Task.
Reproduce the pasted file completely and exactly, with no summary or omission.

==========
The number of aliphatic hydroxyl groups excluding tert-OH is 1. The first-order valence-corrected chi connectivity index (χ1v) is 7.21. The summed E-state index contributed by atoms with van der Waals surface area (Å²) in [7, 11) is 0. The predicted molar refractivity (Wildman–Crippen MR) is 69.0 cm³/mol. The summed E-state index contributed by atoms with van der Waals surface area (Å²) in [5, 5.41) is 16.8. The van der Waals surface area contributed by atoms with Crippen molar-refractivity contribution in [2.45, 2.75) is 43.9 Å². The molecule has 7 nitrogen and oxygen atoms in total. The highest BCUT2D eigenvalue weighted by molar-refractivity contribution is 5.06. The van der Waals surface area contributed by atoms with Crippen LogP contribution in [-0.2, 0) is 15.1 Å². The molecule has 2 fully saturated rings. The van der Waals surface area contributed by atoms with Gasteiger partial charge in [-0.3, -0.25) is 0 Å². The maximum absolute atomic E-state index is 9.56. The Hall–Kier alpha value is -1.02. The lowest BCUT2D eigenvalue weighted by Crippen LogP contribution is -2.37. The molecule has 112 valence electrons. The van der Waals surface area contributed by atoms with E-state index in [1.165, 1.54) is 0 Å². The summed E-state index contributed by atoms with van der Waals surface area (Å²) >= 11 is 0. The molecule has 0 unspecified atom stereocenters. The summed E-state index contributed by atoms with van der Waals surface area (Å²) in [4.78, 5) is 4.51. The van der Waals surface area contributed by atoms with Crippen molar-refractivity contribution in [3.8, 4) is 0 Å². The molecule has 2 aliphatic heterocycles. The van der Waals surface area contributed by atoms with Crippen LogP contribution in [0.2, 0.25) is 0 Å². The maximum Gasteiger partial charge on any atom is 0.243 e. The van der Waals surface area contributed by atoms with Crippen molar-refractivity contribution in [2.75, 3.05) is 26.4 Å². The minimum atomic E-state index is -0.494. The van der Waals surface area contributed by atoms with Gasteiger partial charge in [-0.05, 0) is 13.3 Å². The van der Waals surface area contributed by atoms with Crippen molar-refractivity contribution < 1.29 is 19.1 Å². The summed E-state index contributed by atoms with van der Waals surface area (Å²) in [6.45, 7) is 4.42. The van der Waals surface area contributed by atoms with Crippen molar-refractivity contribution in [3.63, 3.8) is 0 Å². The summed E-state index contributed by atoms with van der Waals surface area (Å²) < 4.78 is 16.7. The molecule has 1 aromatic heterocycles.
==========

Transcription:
The number of aliphatic hydroxyl groups excluding tert-OH is 1. The first-order valence-corrected chi connectivity index (χ1v) is 7.21. The summed E-state index contributed by atoms with van der Waals surface area (Å²) in [7, 11) is 0. The predicted molar refractivity (Wildman–Crippen MR) is 69.0 cm³/mol. The summed E-state index contributed by atoms with van der Waals surface area (Å²) in [5, 5.41) is 16.8. The van der Waals surface area contributed by atoms with Crippen molar-refractivity contribution in [2.45, 2.75) is 43.9 Å². The molecule has 7 nitrogen and oxygen atoms in total. The highest BCUT2D eigenvalue weighted by molar-refractivity contribution is 5.06. The van der Waals surface area contributed by atoms with Crippen LogP contribution in [-0.2, 0) is 15.1 Å². The molecule has 2 fully saturated rings. The van der Waals surface area contributed by atoms with Gasteiger partial charge in [-0.3, -0.25) is 0 Å². The maximum absolute atomic E-state index is 9.56. The Hall–Kier alpha value is -1.02. The lowest BCUT2D eigenvalue weighted by Crippen LogP contribution is -2.37. The molecule has 112 valence electrons. The van der Waals surface area contributed by atoms with E-state index in [1.165, 1.54) is 0 Å². The summed E-state index contributed by atoms with van der Waals surface area (Å²) >= 11 is 0. The molecule has 0 unspecified atom stereocenters. The summed E-state index contributed by atoms with van der Waals surface area (Å²) in [4.78, 5) is 4.51. The van der Waals surface area contributed by atoms with Crippen molar-refractivity contribution in [3.8, 4) is 0 Å². The molecule has 2 aliphatic heterocycles. The van der Waals surface area contributed by atoms with Crippen LogP contribution in [0.2, 0.25) is 0 Å². The maximum Gasteiger partial charge on any atom is 0.243 e. The van der Waals surface area contributed by atoms with Crippen molar-refractivity contribution in [2.75, 3.05) is 26.4 Å². The minimum atomic E-state index is -0.494. The van der Waals surface area contributed by atoms with Gasteiger partial charge in [-0.05, 0) is 13.3 Å². The van der Waals surface area contributed by atoms with Crippen molar-refractivity contribution < 1.29 is 19.1 Å². The summed E-state index contributed by atoms with van der Waals surface area (Å²) in [6.45, 7) is 4.42. The van der Waals surface area contributed by atoms with Crippen molar-refractivity contribution in [3.63, 3.8) is 0 Å². The summed E-state index contributed by atoms with van der Waals surface area (Å²) < 4.78 is 16.7. The molecule has 1 aromatic heterocycles.